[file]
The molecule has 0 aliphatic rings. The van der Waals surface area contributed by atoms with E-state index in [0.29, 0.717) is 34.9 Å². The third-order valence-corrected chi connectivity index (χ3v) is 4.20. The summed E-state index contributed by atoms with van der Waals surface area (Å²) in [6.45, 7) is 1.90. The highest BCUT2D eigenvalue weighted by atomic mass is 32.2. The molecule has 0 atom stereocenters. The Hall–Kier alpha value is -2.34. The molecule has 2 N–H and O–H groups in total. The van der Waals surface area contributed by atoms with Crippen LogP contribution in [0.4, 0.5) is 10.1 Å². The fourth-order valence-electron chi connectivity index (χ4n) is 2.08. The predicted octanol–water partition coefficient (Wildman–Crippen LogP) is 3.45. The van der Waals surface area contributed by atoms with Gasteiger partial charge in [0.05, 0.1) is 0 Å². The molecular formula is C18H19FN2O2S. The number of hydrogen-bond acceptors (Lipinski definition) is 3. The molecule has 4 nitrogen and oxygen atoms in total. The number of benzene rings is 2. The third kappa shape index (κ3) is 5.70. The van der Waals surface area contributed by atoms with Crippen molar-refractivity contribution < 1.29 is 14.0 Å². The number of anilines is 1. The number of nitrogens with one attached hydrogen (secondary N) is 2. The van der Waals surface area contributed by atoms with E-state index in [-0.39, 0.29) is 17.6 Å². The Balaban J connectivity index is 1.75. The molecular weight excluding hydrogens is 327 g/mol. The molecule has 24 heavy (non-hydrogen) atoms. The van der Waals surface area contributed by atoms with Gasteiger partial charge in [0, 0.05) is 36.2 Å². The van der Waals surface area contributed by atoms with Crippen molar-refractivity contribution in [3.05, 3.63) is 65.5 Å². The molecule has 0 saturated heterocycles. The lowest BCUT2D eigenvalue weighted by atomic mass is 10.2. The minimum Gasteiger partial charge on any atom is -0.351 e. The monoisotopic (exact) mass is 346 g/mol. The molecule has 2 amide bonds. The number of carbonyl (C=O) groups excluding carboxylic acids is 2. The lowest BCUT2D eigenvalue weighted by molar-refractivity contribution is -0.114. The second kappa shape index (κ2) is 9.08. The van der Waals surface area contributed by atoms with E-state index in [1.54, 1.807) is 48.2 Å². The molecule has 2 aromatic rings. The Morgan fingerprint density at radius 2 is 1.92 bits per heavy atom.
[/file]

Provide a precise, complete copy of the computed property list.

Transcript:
The molecule has 0 aliphatic rings. The van der Waals surface area contributed by atoms with E-state index in [0.29, 0.717) is 34.9 Å². The third-order valence-corrected chi connectivity index (χ3v) is 4.20. The summed E-state index contributed by atoms with van der Waals surface area (Å²) in [6.45, 7) is 1.90. The highest BCUT2D eigenvalue weighted by atomic mass is 32.2. The molecule has 0 atom stereocenters. The Hall–Kier alpha value is -2.34. The molecule has 2 N–H and O–H groups in total. The van der Waals surface area contributed by atoms with Crippen LogP contribution in [0.4, 0.5) is 10.1 Å². The fourth-order valence-electron chi connectivity index (χ4n) is 2.08. The predicted octanol–water partition coefficient (Wildman–Crippen LogP) is 3.45. The van der Waals surface area contributed by atoms with Gasteiger partial charge in [0.05, 0.1) is 0 Å². The molecular formula is C18H19FN2O2S. The number of hydrogen-bond acceptors (Lipinski definition) is 3. The molecule has 4 nitrogen and oxygen atoms in total. The number of benzene rings is 2. The third kappa shape index (κ3) is 5.70. The van der Waals surface area contributed by atoms with Crippen molar-refractivity contribution < 1.29 is 14.0 Å². The number of anilines is 1. The number of nitrogens with one attached hydrogen (secondary N) is 2. The van der Waals surface area contributed by atoms with E-state index in [-0.39, 0.29) is 17.6 Å². The Balaban J connectivity index is 1.75. The molecular weight excluding hydrogens is 327 g/mol. The molecule has 24 heavy (non-hydrogen) atoms. The van der Waals surface area contributed by atoms with Gasteiger partial charge in [0, 0.05) is 36.2 Å². The van der Waals surface area contributed by atoms with Crippen molar-refractivity contribution in [3.05, 3.63) is 65.5 Å². The molecule has 0 saturated heterocycles. The lowest BCUT2D eigenvalue weighted by atomic mass is 10.2. The minimum Gasteiger partial charge on any atom is -0.351 e. The monoisotopic (exact) mass is 346 g/mol. The molecule has 2 amide bonds. The number of carbonyl (C=O) groups excluding carboxylic acids is 2. The lowest BCUT2D eigenvalue weighted by molar-refractivity contribution is -0.114. The second kappa shape index (κ2) is 9.08. The van der Waals surface area contributed by atoms with E-state index in [1.54, 1.807) is 48.2 Å². The molecule has 2 aromatic rings. The Morgan fingerprint density at radius 2 is 1.92 bits per heavy atom.